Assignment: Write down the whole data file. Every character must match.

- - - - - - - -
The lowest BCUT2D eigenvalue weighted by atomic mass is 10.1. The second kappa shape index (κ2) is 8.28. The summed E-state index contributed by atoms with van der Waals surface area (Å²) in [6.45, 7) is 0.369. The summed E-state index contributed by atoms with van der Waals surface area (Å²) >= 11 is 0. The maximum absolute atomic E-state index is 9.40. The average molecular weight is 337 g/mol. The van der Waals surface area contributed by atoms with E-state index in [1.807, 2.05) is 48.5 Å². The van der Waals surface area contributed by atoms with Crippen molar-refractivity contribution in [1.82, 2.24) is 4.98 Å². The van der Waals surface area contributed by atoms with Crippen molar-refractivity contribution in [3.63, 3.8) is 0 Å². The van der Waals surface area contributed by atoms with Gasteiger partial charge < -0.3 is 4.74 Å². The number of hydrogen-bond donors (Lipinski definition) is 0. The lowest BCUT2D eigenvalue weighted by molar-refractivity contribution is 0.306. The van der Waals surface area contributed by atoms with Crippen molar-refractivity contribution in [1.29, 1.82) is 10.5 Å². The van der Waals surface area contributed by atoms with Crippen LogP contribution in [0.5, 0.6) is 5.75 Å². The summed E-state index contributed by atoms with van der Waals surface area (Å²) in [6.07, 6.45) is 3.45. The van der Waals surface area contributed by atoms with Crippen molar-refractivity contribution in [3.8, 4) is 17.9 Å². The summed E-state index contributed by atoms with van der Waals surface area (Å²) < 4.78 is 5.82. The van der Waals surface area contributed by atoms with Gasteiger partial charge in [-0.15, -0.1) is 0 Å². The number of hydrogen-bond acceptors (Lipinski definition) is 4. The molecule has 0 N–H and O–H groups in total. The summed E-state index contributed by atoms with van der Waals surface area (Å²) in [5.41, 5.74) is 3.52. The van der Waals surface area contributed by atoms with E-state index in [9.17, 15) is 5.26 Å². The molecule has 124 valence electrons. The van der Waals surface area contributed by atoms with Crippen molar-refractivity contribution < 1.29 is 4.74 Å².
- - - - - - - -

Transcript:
The lowest BCUT2D eigenvalue weighted by atomic mass is 10.1. The second kappa shape index (κ2) is 8.28. The summed E-state index contributed by atoms with van der Waals surface area (Å²) in [6.45, 7) is 0.369. The summed E-state index contributed by atoms with van der Waals surface area (Å²) >= 11 is 0. The maximum absolute atomic E-state index is 9.40. The average molecular weight is 337 g/mol. The van der Waals surface area contributed by atoms with E-state index in [1.807, 2.05) is 48.5 Å². The van der Waals surface area contributed by atoms with Crippen molar-refractivity contribution in [1.82, 2.24) is 4.98 Å². The van der Waals surface area contributed by atoms with Crippen molar-refractivity contribution in [3.63, 3.8) is 0 Å². The van der Waals surface area contributed by atoms with Gasteiger partial charge < -0.3 is 4.74 Å². The number of hydrogen-bond donors (Lipinski definition) is 0. The lowest BCUT2D eigenvalue weighted by molar-refractivity contribution is 0.306. The van der Waals surface area contributed by atoms with Crippen molar-refractivity contribution in [1.29, 1.82) is 10.5 Å². The van der Waals surface area contributed by atoms with Crippen LogP contribution in [0.5, 0.6) is 5.75 Å². The summed E-state index contributed by atoms with van der Waals surface area (Å²) in [6.07, 6.45) is 3.45. The van der Waals surface area contributed by atoms with Crippen molar-refractivity contribution in [3.8, 4) is 17.9 Å². The summed E-state index contributed by atoms with van der Waals surface area (Å²) < 4.78 is 5.82. The van der Waals surface area contributed by atoms with Gasteiger partial charge in [-0.15, -0.1) is 0 Å². The number of hydrogen-bond acceptors (Lipinski definition) is 4. The molecule has 0 N–H and O–H groups in total. The summed E-state index contributed by atoms with van der Waals surface area (Å²) in [5.41, 5.74) is 3.52. The van der Waals surface area contributed by atoms with E-state index in [9.17, 15) is 5.26 Å². The molecule has 124 valence electrons. The van der Waals surface area contributed by atoms with Crippen molar-refractivity contribution < 1.29 is 4.74 Å².